3dp_guide_flashforge_finderOne student team worked on coding the questions they would pose to the Kaiser, while a second created the head, using rubber-based clay for details like his hair, eyebrows, and teeth. The tiny, talking head itself was created on the school’s 3D printer; from the looks of a Global News video, it appears to be a Flashforge Finder, which was developed specifically for kids and released in early 2015. The AI personality was designed using bot software from, and the head, complete with green and red flashing eyes, was mounted onto a Google Home Assistant; the mouth moves mostly in sync with its AI programming. An open-source Arduino connects with the AI personality, and allows the head, essentially a database of historical facts, to move.

The students researched the causes of WWI to know how to program the head. It will answer questions with different levels of emotion – depending on what questions it’s asked, the head will answer agreeably, or in a more frustrated tone of voice. If students ask questions that make the robotic Kaiser happy, it leans toward peace. But if you ask questions that make it angry, such as who his mother was (Kaiser Wilhelm II did not enjoy a good mother-son relationship), he might just make a declaration of war.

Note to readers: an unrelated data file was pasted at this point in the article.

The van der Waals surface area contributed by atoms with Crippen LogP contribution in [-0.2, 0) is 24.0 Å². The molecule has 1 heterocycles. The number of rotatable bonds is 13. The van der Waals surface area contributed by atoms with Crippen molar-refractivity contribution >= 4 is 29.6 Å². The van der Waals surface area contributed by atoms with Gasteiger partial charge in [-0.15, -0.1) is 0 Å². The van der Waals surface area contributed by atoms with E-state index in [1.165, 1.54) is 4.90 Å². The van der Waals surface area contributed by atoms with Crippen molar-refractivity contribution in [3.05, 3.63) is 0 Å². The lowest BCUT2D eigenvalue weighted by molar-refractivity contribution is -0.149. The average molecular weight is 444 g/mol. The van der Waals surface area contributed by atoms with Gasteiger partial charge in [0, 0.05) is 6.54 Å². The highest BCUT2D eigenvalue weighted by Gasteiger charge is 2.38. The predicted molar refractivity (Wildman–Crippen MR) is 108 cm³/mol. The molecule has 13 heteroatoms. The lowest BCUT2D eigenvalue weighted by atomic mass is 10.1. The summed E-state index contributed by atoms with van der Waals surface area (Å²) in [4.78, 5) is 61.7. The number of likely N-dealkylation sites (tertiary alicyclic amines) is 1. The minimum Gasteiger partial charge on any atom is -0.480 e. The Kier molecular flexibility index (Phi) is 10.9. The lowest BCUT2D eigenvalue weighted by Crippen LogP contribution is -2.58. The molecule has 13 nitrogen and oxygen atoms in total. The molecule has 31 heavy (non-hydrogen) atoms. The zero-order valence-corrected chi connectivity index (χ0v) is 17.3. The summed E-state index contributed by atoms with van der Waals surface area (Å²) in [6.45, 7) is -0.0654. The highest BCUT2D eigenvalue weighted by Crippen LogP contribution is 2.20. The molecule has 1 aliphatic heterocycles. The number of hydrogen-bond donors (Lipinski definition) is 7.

Sophomore Zach Swaim starts the computer program that runs the artificial intelligence head of Kaiser Wilhelm II. It speaks through Google Home.

Sophomore Zach Swaim starts the computer program that runs the artificial intelligence head of Kaiser Wilhelm II. It speaks through Google Home.

Sophomore Michal Bodzianowski, who led the design team, explained, “You either get closer to declaring war if you anger him, or getting closer to declaring peace if you try to pacify him.”

You can check out the 3D printed Kaiser head’s emotions in this video:

Cegielski said, “They actually were able to program temperament. When these kids were challenged, there really was no stopping them. I believe this is an exciting breakthrough in education. This is a whole new way of learning bringing artificial intelligence, coding into any discipline.”